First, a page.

- Partials strengthen your connective tissue
- Partials desensitize the golgi tendon organ
Let’s take a closer look at each of these factors.
Advantage #1: Partials Help You Overload Specific Muscle Groups
The big compound exercises such as bench presses, chin ups, squats and deadlifts all have one thing in common: they all work many muscle groups at the same time.
Take the bench press for instance. The main muscle groups responsible for lifting the weight off your chest to lockout are the chest, shoulders and triceps. It turns out that each of these muscle groups is working its hardest in a specific part of the movement.
The chest is working its hardest during the bottom half of the exercise while the triceps are working their hardest during the top half of the exercise. One of the advantages of partial reps is that you can use them to place more emphasis on specific muscle groups during an exercise.
Bodybuilders will often perform partial reps in the bottom half of the bench press to keep maximum tension on their chest muscles. Ronnie Coleman was famous for doing this. For example:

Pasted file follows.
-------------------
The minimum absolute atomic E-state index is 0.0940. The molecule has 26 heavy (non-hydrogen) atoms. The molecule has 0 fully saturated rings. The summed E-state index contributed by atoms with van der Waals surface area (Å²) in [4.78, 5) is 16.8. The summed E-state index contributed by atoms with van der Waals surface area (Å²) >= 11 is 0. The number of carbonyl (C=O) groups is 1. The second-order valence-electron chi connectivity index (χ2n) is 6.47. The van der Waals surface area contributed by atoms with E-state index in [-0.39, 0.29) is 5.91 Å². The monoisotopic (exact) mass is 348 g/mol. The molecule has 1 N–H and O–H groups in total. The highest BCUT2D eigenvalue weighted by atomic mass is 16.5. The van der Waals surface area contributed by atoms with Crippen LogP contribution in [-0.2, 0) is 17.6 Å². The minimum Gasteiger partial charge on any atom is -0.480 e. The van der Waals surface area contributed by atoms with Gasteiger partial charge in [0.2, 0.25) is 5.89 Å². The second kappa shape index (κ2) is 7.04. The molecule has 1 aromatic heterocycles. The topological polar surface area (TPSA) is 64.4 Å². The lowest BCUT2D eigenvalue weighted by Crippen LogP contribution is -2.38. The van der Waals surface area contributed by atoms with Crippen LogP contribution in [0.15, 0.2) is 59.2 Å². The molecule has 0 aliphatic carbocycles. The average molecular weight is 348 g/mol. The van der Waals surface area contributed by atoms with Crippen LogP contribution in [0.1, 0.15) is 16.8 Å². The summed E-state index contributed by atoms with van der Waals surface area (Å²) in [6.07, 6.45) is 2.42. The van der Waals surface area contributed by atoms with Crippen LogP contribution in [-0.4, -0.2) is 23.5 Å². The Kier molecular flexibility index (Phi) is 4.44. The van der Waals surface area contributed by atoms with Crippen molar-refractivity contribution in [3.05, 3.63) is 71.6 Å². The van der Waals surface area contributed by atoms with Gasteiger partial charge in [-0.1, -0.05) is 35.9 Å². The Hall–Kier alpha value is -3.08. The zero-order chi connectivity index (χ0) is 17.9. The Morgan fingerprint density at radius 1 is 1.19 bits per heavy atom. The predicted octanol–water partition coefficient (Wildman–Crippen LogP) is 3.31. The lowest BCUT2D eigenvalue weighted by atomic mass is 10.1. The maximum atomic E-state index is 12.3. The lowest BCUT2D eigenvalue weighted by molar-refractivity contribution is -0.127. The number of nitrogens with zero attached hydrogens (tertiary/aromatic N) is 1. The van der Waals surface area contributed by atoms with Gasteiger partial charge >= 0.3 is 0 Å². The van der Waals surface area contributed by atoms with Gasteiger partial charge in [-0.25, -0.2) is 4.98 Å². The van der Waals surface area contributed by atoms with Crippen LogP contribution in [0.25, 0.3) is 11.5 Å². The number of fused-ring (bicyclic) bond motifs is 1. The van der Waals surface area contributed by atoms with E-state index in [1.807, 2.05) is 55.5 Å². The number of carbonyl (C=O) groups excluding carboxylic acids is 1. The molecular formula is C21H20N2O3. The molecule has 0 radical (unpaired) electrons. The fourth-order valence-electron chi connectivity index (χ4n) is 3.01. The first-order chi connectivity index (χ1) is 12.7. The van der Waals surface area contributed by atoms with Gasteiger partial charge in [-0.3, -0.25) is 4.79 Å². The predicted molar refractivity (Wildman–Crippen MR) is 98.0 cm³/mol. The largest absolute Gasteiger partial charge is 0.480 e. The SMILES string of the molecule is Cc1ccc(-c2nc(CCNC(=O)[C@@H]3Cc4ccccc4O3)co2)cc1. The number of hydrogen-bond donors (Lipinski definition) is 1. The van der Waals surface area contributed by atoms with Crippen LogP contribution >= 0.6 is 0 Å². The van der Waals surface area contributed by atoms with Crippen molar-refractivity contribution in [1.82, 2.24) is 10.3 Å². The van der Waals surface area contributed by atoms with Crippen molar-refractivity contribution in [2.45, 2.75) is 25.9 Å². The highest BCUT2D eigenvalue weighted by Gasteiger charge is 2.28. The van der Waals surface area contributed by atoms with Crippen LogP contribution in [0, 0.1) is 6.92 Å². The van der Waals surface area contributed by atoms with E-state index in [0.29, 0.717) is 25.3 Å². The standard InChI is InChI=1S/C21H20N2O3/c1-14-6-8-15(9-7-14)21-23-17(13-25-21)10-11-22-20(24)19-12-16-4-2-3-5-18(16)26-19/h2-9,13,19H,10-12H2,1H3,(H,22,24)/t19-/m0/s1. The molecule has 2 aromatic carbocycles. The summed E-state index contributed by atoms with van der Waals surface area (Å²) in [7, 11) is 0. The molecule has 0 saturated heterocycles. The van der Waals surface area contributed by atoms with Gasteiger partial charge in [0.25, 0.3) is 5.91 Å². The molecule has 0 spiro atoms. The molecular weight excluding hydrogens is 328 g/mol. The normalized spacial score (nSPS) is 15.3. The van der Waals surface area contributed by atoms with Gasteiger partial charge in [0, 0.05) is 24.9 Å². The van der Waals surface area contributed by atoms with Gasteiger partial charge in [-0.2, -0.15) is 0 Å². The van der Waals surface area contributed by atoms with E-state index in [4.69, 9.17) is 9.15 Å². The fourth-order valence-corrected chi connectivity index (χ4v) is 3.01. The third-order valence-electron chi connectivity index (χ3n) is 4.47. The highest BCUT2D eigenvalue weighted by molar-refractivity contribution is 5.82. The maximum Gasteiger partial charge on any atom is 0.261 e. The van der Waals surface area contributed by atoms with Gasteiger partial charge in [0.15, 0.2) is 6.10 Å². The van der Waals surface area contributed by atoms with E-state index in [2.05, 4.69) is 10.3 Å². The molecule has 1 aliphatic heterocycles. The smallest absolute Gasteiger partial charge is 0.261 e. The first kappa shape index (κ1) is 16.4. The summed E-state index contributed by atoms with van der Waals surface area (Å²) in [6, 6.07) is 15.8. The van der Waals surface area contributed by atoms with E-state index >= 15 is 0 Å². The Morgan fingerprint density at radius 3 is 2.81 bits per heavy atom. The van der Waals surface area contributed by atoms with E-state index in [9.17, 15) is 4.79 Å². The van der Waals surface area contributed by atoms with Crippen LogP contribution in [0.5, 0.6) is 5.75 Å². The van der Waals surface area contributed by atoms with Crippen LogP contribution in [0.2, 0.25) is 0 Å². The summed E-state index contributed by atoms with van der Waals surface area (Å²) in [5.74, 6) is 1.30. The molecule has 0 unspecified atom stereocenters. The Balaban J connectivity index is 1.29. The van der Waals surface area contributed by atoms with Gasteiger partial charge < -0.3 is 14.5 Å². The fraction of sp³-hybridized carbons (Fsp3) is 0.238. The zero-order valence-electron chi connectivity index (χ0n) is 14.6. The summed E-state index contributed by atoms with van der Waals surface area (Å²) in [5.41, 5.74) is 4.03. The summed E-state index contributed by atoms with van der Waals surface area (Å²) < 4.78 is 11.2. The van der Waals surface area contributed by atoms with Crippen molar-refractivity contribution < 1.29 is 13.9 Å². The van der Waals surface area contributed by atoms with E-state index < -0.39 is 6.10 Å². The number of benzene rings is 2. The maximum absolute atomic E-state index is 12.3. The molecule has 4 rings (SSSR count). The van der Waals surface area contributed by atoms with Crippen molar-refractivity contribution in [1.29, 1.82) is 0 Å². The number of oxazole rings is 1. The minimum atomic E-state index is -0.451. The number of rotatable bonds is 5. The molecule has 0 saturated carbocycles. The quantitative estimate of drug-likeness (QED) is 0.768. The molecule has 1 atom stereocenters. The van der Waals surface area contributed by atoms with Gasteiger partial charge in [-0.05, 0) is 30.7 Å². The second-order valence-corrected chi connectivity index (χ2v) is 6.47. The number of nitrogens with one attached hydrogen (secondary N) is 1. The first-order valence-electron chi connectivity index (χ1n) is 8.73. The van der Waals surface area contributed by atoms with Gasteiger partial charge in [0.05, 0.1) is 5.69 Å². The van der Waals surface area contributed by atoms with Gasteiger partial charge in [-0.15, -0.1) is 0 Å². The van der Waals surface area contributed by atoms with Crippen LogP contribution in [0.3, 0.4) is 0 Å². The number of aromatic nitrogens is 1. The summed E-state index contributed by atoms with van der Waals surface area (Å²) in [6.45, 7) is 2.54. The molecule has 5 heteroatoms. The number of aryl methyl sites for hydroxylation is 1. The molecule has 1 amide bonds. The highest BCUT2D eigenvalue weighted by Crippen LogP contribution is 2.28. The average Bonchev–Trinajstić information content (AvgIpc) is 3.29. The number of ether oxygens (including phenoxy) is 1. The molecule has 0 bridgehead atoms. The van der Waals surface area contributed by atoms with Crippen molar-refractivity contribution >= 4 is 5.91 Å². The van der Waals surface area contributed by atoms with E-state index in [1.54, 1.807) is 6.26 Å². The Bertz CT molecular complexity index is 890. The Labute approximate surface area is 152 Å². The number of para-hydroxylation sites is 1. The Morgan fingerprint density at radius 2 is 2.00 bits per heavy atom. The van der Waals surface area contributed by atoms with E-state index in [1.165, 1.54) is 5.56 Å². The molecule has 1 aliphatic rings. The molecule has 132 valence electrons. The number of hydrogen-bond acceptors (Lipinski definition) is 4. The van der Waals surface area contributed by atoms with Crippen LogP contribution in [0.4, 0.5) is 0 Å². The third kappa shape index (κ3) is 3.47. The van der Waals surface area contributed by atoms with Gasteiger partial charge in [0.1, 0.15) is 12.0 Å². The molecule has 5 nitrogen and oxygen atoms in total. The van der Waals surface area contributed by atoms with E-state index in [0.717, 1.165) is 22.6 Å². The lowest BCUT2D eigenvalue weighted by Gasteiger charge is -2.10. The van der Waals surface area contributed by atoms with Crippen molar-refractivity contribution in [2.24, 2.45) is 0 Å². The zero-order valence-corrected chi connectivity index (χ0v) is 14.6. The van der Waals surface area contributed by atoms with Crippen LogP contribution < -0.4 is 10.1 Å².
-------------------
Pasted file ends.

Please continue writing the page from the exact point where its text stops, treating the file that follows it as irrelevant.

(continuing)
During his first few reps he pretty much performs a half range of motion! This is an advanced bodybuilding technique for emphasizing the chest. Many other bodybuilders such as Stan Efferding have also used this technique with success.
On the other hand many powerlifters will emphasize the top half of the bench press to put more tension on their triceps. The 4-board press is a perfect example of this:
The triceps have to work very hard during this entire exercise, both because of the abbreviated range of motion and because you can use a lot more weight than normal.
Partial reps can be performed on many more exercises besides the bench press to overload specific muscle groups. Yes, full range of motion lifts should form the foundation of your training. However, partials are very useful here as an advanced training technique.
Advantage #2: Partials Help You Overload Specific Points In The Strength Curve